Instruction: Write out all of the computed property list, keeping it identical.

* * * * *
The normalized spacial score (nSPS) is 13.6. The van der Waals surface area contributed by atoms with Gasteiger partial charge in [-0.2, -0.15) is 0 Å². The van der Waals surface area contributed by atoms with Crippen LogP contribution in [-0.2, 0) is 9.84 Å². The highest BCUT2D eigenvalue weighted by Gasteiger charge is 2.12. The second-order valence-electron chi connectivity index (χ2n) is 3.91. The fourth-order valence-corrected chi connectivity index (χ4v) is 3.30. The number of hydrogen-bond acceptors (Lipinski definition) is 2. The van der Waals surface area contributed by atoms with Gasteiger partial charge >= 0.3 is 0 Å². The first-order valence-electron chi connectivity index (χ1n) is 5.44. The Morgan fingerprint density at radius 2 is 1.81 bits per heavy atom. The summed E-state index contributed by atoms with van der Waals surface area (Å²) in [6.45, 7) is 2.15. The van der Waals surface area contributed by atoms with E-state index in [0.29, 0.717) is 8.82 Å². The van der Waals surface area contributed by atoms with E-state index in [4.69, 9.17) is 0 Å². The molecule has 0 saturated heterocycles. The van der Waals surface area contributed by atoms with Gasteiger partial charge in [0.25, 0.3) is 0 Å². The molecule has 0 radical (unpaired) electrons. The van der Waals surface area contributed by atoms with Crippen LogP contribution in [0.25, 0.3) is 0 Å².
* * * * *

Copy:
The normalized spacial score (nSPS) is 13.6. The van der Waals surface area contributed by atoms with Gasteiger partial charge in [-0.2, -0.15) is 0 Å². The van der Waals surface area contributed by atoms with Crippen LogP contribution in [-0.2, 0) is 9.84 Å². The highest BCUT2D eigenvalue weighted by Gasteiger charge is 2.12. The second-order valence-electron chi connectivity index (χ2n) is 3.91. The fourth-order valence-corrected chi connectivity index (χ4v) is 3.30. The number of hydrogen-bond acceptors (Lipinski definition) is 2. The van der Waals surface area contributed by atoms with Gasteiger partial charge >= 0.3 is 0 Å². The first-order valence-electron chi connectivity index (χ1n) is 5.44. The Morgan fingerprint density at radius 2 is 1.81 bits per heavy atom. The summed E-state index contributed by atoms with van der Waals surface area (Å²) in [6.45, 7) is 2.15. The van der Waals surface area contributed by atoms with E-state index in [0.29, 0.717) is 8.82 Å². The van der Waals surface area contributed by atoms with E-state index in [4.69, 9.17) is 0 Å². The molecule has 0 saturated heterocycles. The van der Waals surface area contributed by atoms with Gasteiger partial charge in [0.25, 0.3) is 0 Å². The molecule has 0 radical (unpaired) electrons. The van der Waals surface area contributed by atoms with Crippen LogP contribution in [0.25, 0.3) is 0 Å².